Cold War 2.0: Russia is borrowing the Great Firewall of China to implement greater state censorship and control

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The Great Firewall of China is a famous tool of censorship and state control of the internet -- and Russia wants to throw up its own version of the web filtering system. Russia already operates the so-called 'red web' which is used to not only monitor what Russian citizens are up to online, but also implementing blocks and filters such as the recent ban on LinkedIn.

But now President Putin wants to step things up a notch. Russia and China have become close allies in recent years, particularly in the field of state control of the internet, and there are plans to roll out even greater controls over what web users are able to do and access online, ostensibly from fears of an uprising against the government.

Talks between China and Russia have been ongoing for a number of months now, and Russia has already launched its own version of the UK's draconian Snooper's Charter, forcing ISPs to store information about web usage for years. In addition to this, the country has a system in place that enables it to cut off access to the internet in 'times of crisis' if the need is felt to stop the flow of anti-government information.

In order to determine when it might want to step in and block internet traffic, the Russian government needs to be able to know what is going on online -- hence the web traffic laws, known as the 'Yarovaya law'. But as we have already seen in relation to the data collection carried out by the NSA and GCHQ, the amount of information gathered by such operations is colossal and near-impossible to manage -- which is precisely why Russia needs China's help.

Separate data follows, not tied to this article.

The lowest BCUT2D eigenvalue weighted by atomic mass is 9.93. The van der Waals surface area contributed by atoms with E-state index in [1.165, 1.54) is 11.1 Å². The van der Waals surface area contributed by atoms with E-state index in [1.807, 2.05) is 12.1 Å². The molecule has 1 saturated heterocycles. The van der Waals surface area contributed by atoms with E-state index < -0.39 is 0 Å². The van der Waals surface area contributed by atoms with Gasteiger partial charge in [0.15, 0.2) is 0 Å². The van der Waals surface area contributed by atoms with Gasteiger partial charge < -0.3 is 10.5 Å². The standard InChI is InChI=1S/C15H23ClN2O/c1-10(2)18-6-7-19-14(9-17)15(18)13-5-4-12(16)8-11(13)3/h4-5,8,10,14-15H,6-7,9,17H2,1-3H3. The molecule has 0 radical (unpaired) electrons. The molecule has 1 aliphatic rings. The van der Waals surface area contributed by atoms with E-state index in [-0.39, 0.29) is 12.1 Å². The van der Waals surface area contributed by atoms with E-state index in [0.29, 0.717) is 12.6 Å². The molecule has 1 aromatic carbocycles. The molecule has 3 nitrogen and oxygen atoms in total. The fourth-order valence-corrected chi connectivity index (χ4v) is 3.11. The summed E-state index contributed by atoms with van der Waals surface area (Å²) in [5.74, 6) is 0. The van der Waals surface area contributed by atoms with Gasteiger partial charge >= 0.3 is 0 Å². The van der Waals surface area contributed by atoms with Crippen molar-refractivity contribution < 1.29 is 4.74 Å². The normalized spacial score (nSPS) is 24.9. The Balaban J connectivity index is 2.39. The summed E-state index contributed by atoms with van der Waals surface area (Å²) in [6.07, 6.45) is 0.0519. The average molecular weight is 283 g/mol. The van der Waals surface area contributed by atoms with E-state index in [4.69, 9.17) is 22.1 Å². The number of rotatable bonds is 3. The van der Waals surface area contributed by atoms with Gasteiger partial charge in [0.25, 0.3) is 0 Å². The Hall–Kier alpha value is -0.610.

The 'hidden' Chinese army of web police is well known, but it is backed up by a robust technology. It's a technology that Russia wants to use itself. China -- and Huawei in particular -- is able to help with the provision of the hardware and software needed to collect and manage the data Russia so desperately wants. You might wonder why the smartphone manufacturer would be involved, but high-level executives from the company have been drafted into meetings between China and Russia. As Gordon Chang, author of The Coming Collapse of China, says:

Huawei is essentially an arm of the Chinese state, whoever nominally owns it. Its origins are murky, its growth far too fast for a private company in China, state officials support its efforts, and the absence of competition from state enterprises is another important tell.

Russia's reliance on China comes about not only because of the existence of ready-to-use technology in the country, but also because its options for getting help from other countries are rather limited. But with countries around the world -- the US, the UK, Russia, China, and so on -- all eager to not only remain in control of what their citizens are up to online, but also how information flows around the globe, the internet could well end up being the setting for the next Cold War.

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